NIU heads back to middle school as sponsor of first-ever WTTW web series

Central StandardThe challenges Chicago-area middle school children face when seeking admission to selective-enrollment high schools is the subject of a new web series produced by award-winning Chicago public broadcasting station WTTW and Scrappers Film Group, sponsored in part by Northern Illinois University.

The nine-part web series, called “Central Standard-On Education,” follows the personal stories of five eighth graders from different parts of Chicago and different backgrounds. It is being adapted for on-air broadcast as a five-part, weekly 30-minute series beginning at 7:30 p.m. Friday, Sept. 5, with rebroadcasts at 5:30 p.m. Sundays. The show will also receive national distribution through the World Channel.

As noted on the WTTW companion website for the series, selective admission high schools in the Chicago Public School system (CPS) have a graduation rate of more than 90 percent—much higher than the graduation rate for CPS students in general. However, the spots at these schools for Chicago-area children are limited; in fact, last year almost 17,000 eighth graders competed for only 3,200 open slots.

wttw[1]The web series—the first ever produced by WTTW—is meant to stimulate discussion about K-12 education by focusing in a very personal way on the kids and their parents, as well as the teachers and school administrators working to help them get ready for the next stage of their lives.

“The program will be of interest to educators and non-educators alike as it illuminates both the specific processes involved in selective high school enrollment and the social, cultural, and economic issues that surround educational accessibility,” said Jennifer Berne, chair of the NIU College of Education Department of Literacy and Elementary Education.

NIU President Doug Baker noted that the sponsorship fits into NIU’s strategy of playing a larger role in the Chicago community.

“We have a significant presence in the Chicagoland area through the large number of alumni who live in the area, including a number of highly dedicated teachers, school counselors and administrators who work in Chicago Public Schools and schools all over the area,” Dr. Baker said. “We are determined to be fully engaged in the life of the city and to address issues that are important to Chicagoans. Our K-12 public educational system certainly fits this description.”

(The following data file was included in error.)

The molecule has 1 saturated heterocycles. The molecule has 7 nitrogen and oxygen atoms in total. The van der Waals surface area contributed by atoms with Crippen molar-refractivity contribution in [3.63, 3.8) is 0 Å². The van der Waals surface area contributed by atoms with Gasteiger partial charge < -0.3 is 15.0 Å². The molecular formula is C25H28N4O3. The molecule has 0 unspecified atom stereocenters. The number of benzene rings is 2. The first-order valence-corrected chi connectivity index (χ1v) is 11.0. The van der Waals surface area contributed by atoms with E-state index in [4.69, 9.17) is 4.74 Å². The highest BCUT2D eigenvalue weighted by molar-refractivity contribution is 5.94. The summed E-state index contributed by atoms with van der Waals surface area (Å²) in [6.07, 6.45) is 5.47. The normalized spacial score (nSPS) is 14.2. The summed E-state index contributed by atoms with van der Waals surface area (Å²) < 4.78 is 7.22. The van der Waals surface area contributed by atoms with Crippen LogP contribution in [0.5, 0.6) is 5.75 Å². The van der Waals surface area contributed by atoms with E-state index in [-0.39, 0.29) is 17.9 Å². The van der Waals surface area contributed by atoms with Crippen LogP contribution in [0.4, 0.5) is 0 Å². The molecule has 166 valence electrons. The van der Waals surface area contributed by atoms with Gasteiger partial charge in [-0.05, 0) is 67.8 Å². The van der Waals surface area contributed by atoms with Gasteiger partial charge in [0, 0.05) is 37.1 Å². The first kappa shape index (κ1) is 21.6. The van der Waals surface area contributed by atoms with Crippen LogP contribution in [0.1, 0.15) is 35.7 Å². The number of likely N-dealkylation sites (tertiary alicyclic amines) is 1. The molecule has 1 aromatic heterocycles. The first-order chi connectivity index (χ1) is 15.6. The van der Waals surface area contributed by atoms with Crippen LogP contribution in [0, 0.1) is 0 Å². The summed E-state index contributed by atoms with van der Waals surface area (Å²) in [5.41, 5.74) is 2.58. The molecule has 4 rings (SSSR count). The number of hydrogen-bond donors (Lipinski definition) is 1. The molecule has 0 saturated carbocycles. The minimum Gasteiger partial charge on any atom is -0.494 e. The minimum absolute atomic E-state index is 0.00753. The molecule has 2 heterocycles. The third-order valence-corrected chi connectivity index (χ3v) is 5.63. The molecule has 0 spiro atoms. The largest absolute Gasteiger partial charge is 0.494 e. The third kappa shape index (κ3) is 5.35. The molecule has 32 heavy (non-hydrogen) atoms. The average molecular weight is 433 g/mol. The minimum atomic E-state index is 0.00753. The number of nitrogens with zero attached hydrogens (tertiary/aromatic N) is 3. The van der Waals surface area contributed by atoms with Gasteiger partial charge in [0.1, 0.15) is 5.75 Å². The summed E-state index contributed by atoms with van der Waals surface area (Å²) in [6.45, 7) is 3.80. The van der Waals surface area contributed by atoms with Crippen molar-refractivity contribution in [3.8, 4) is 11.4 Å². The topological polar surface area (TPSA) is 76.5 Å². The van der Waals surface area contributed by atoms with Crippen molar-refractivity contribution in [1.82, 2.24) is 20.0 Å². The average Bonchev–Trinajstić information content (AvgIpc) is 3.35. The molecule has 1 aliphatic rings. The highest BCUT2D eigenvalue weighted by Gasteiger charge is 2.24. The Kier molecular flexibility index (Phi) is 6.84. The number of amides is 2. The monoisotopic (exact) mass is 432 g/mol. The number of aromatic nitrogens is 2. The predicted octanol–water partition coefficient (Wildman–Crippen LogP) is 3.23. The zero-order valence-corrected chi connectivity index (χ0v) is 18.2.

DMDIIBaker noted the university’s involvement in the recently announced $320 million Digital Manufacturing and Design Innovation Institute (DMDII), to be built at Chicago’s Goose Island, as one of a number of examples of NIU’s presence in the city as well as its role as an affiliate member of the Chicago Innovation Mentors (CIM), which provides volunteer mentoring for university researchers in the life sciences interested in creating startups based on their research. NIU is also the only public university located outside of Chicago that is a member of the Chicago Collaborative for Undergraduate Success, an effort by Chicago-area universities to share best practices aimed at helping students stay in and succeed at the higher education level.

As part of its support of the program, NIU has a presence on the Central Standard website, which provides additional source material with links available to provide additional basis for learning and discussion. Every time someone clicks onto one of the web segments, they will see NIU’s message about its commitment to Chicago.

NIU will also have billboards both before and after each aired segment, beginning with the Sept. 5 air date. Viewers and others can also engage in a dialogue about their impressions of public school education on the website.

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